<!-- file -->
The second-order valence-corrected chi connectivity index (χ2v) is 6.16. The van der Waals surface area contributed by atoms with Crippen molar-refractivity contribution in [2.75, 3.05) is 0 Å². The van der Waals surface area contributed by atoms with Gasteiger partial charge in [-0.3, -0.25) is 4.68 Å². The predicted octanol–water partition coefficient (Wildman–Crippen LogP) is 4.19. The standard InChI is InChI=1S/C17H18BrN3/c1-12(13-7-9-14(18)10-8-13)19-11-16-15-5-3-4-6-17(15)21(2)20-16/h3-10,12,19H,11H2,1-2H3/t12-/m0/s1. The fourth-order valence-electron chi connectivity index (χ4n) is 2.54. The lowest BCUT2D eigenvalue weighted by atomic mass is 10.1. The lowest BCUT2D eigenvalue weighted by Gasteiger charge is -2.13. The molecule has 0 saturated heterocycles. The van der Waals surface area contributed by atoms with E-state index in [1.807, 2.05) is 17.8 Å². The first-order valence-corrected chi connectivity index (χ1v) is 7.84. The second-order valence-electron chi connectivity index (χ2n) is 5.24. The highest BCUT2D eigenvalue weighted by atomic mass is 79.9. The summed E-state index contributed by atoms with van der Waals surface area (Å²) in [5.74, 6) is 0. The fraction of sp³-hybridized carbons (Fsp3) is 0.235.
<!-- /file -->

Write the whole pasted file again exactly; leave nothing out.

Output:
The second-order valence-corrected chi connectivity index (χ2v) is 6.16. The van der Waals surface area contributed by atoms with Crippen molar-refractivity contribution in [2.75, 3.05) is 0 Å². The van der Waals surface area contributed by atoms with Gasteiger partial charge in [-0.3, -0.25) is 4.68 Å². The predicted octanol–water partition coefficient (Wildman–Crippen LogP) is 4.19. The standard InChI is InChI=1S/C17H18BrN3/c1-12(13-7-9-14(18)10-8-13)19-11-16-15-5-3-4-6-17(15)21(2)20-16/h3-10,12,19H,11H2,1-2H3/t12-/m0/s1. The fourth-order valence-electron chi connectivity index (χ4n) is 2.54. The lowest BCUT2D eigenvalue weighted by atomic mass is 10.1. The lowest BCUT2D eigenvalue weighted by Gasteiger charge is -2.13. The molecule has 0 saturated heterocycles. The van der Waals surface area contributed by atoms with E-state index in [1.807, 2.05) is 17.8 Å². The first-order valence-corrected chi connectivity index (χ1v) is 7.84. The second-order valence-electron chi connectivity index (χ2n) is 5.24. The highest BCUT2D eigenvalue weighted by atomic mass is 79.9. The summed E-state index contributed by atoms with van der Waals surface area (Å²) in [5.74, 6) is 0. The fraction of sp³-hybridized carbons (Fsp3) is 0.235.